The first two years I went strictly as a player. With a nominal fee, it was a fun way to spend a day or two, and I hit every RPG my schedule could reach (the excellent gyro restaurant nearby was a big plus too). I realized though, that without continuing help and support, the con would never grow, and would break up when enough of the organizers moved on. So the civic booster in me decided to help out by doing what I do best – running a game or two. The first year I brought along my Nuclear War Mega-Deck and play mats. It was a resounding failure. No one showed up until I guilted my FLGS owner to take a break from his booth and come over to play. I was pretty disappointed, but looked back on it and decided it was a bad time slot. I resolved to not only keep contributing but to widen my availability.
The next year I joined the Gnome Stew community and Gary Gygax passed away, so I decided to run Tomb of Horrors in Gary’s honor and my own created adventure, Against the Gnomes. The con expanded, but the RPG room was so far away from the con floor that I didn’t get any takers again, except for a father-and-son couple who had a no-show game that folded and a guy from my group I brought with me. Not one to give up, last year I returned, running Against the Gnomes II. Again, almost no takers, but I will continue to bludgeon RPGs at their gaming community until I get solid groups. Next year I hope to be debuting my own homemade RPG, so wish me luck with that.
I love how people in my own neighborhood know me as a gamer, and I have lots of friends in my community through gaming. Since I transplanted here from college, I guess you could say all my friends, either directly or indirectly, I have met though gaming. It keeps me going and sane, and I have years of great memories and stories, some heartbreak, some triumphant. I consider my local community to be very important, and I give back when I can.
You’re a veteran GM, Scott, so I’m sure you’ve prepped enough. Without knowing who your players are, you can’t really tailor the adventure to fit them, which is what makes running games at cons challenging. Besides, if things go awry, a GM worth his salt knows how to ad-lib and BS his/her way through. If the players don’t know you, it makes it harder for them to detect that you’re off script, trying to get them back to the planned route. Keep fighting the good fight, brother!
So sayeth Omnus.
I think that gamers are often cloistered by nature. Attending mini-cons, cons, and meetup events is a good way to build a sense of community and make contacts beyond what you already have. It is also a great way to screen potential new recruits to your own gaming group. I don’t know about you, but I like to play with people in a public venue so that I can get some kind of vibe as to whether or not I want to continue gaming with that person. Sometimes it is an issue of play style, but far more often it can be a simple case of personalities clashing.
Scott is dead right about gaming groups. They change over time. People move away and new players are invited to attend. In some cases, work and family can disrupt a group to the point that it just fades away due to distractions. These things happen. If it happened to you, wouldn’t it be a good thing to have made some contacts or have available a place to meet new players? These cons and meetups serve that purpose well.
Three years ago, I was three months into a serious case of group collapse. Due to a number of reasons that I won’t retell here, my group disintegrated. I was bummed out and maybe even burned out. I had been the glue that held the previous group together for many years. At some point, my reward was not worth the effort and I allowed the groupâ€™s direction to take its course.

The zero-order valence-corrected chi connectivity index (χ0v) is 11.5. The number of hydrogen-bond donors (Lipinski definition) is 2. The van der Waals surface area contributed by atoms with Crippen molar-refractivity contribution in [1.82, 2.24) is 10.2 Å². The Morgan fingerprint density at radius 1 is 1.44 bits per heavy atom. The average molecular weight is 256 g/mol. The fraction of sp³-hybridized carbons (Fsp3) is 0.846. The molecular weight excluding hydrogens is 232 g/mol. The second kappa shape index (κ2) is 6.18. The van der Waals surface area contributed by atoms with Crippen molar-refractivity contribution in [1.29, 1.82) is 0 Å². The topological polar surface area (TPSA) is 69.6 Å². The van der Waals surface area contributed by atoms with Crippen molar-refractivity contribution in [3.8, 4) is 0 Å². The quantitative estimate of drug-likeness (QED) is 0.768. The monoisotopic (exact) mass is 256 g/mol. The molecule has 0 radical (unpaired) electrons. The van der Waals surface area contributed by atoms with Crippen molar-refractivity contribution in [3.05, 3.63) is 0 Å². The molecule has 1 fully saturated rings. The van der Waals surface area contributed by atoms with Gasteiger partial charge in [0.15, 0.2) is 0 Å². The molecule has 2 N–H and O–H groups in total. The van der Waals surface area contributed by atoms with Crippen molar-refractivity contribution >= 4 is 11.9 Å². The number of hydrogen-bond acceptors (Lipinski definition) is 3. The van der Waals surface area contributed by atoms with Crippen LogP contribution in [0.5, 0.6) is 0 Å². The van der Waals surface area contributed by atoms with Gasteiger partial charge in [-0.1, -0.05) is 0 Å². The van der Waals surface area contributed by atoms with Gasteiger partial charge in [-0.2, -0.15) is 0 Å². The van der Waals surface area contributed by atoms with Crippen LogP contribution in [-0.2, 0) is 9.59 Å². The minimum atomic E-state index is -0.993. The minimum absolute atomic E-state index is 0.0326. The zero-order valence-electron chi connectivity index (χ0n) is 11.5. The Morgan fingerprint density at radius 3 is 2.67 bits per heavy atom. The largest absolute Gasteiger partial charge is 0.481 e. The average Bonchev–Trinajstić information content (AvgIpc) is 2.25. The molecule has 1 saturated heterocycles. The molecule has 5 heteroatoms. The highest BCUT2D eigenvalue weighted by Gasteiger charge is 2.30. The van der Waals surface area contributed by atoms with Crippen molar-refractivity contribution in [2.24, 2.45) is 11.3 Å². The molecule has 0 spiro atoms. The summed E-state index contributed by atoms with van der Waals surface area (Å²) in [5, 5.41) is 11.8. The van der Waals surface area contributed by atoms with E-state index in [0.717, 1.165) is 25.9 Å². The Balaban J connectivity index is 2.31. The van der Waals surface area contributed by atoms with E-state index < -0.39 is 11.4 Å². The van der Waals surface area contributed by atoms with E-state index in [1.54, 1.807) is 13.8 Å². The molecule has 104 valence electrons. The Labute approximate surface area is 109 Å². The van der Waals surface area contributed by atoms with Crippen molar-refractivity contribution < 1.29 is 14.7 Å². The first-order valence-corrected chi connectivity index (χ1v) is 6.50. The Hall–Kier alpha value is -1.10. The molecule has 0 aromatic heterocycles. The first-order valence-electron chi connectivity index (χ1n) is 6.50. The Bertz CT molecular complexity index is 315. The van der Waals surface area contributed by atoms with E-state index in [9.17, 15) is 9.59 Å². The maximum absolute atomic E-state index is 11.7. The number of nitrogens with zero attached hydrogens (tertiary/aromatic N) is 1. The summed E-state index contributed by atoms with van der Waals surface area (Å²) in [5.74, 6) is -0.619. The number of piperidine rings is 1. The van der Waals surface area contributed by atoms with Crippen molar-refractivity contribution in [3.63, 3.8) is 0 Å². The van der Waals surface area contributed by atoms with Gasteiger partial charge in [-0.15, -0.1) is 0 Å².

Enter the Fresno Roleplayers Meetup (now on hiatus). I just happened to see the meetup group on the web. I hadn’t gamed in nearly four months. I was burned out on d20 and especially D&D. I had been reading about a new game called Spirit of the Century on RPGnet and it sounded interesting enough to give it a try. Gnomestew’s very own Scott Martin offered to run SotC on the local gaming forum. Being a bit reluctant to venture onto new ground, I pushed myself to go. I brought another friend from Hanford and we had one of the finest gaming sessions weâ€™ve ever had. It was new. It was different. It was a hell of a lot of fun. Gaming could be fun again.
Playing in that SotC game was one of the best things I ever did. I decided to run Coyote Trail at the following meetup. I had never run CT before and I let everyone know it. But everyone was patient and forgiving and we had a good time, despite my failure to furnish pre-gens like I had wanted to. 😀
As time went on, I continued to go to the meetups. I had no gaming group for nearly ten months. Scott Martin and I began to realize that we were playing in each other’s games. Star Wars Saga Edition had come out and I was preparing to demo it at the meetup. We realized that we should probably just start playing twice a month at one of our homes. We forged a new group with other friends and have since added two more players. Despite some scheduling issues caused by adult real life obligations, we have had great times during the past two plus years. The point is that it never would have happened had we not ventured out to help build the gaming community.
@Omnus – Thanks for the complement, Omnus. I’m sorry that they didn’t come to your games– but try try again, right?
@BryanB – A nice capsule review; gaming together at cons and meetups is a great way to find new people to game with.
And an update; elevator problems resulted in the con’s delay, so the prep has not yet had a chance to see daylight. I hope that a successful rescheduling happens soon, though with the school semester beginning soon, it may be a while.